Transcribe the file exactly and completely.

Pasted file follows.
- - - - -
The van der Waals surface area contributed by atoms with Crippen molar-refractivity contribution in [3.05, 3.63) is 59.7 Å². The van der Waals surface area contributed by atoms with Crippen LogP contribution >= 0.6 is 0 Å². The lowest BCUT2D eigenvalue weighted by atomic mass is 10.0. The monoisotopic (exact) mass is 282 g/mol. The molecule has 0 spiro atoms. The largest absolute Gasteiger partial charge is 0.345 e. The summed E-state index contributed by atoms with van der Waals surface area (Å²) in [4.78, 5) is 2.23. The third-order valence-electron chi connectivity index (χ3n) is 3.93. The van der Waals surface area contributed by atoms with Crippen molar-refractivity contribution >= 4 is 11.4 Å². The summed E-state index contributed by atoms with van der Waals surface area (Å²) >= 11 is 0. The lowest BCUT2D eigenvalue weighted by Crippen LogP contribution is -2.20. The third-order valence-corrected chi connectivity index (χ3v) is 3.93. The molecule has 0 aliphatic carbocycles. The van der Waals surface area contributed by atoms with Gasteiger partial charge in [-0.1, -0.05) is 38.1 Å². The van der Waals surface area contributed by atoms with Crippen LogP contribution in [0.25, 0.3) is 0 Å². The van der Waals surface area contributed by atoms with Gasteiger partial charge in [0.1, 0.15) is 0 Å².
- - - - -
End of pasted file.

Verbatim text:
The van der Waals surface area contributed by atoms with Crippen molar-refractivity contribution in [3.05, 3.63) is 59.7 Å². The van der Waals surface area contributed by atoms with Crippen LogP contribution >= 0.6 is 0 Å². The lowest BCUT2D eigenvalue weighted by atomic mass is 10.0. The monoisotopic (exact) mass is 282 g/mol. The molecule has 0 spiro atoms. The largest absolute Gasteiger partial charge is 0.345 e. The summed E-state index contributed by atoms with van der Waals surface area (Å²) in [4.78, 5) is 2.23. The third-order valence-electron chi connectivity index (χ3n) is 3.93. The van der Waals surface area contributed by atoms with Crippen molar-refractivity contribution >= 4 is 11.4 Å². The summed E-state index contributed by atoms with van der Waals surface area (Å²) >= 11 is 0. The lowest BCUT2D eigenvalue weighted by Crippen LogP contribution is -2.20. The third-order valence-corrected chi connectivity index (χ3v) is 3.93. The molecule has 0 aliphatic carbocycles. The van der Waals surface area contributed by atoms with Gasteiger partial charge in [-0.1, -0.05) is 38.1 Å². The van der Waals surface area contributed by atoms with Crippen LogP contribution in [0.25, 0.3) is 0 Å². The van der Waals surface area contributed by atoms with Gasteiger partial charge in [0.1, 0.15) is 0 Å².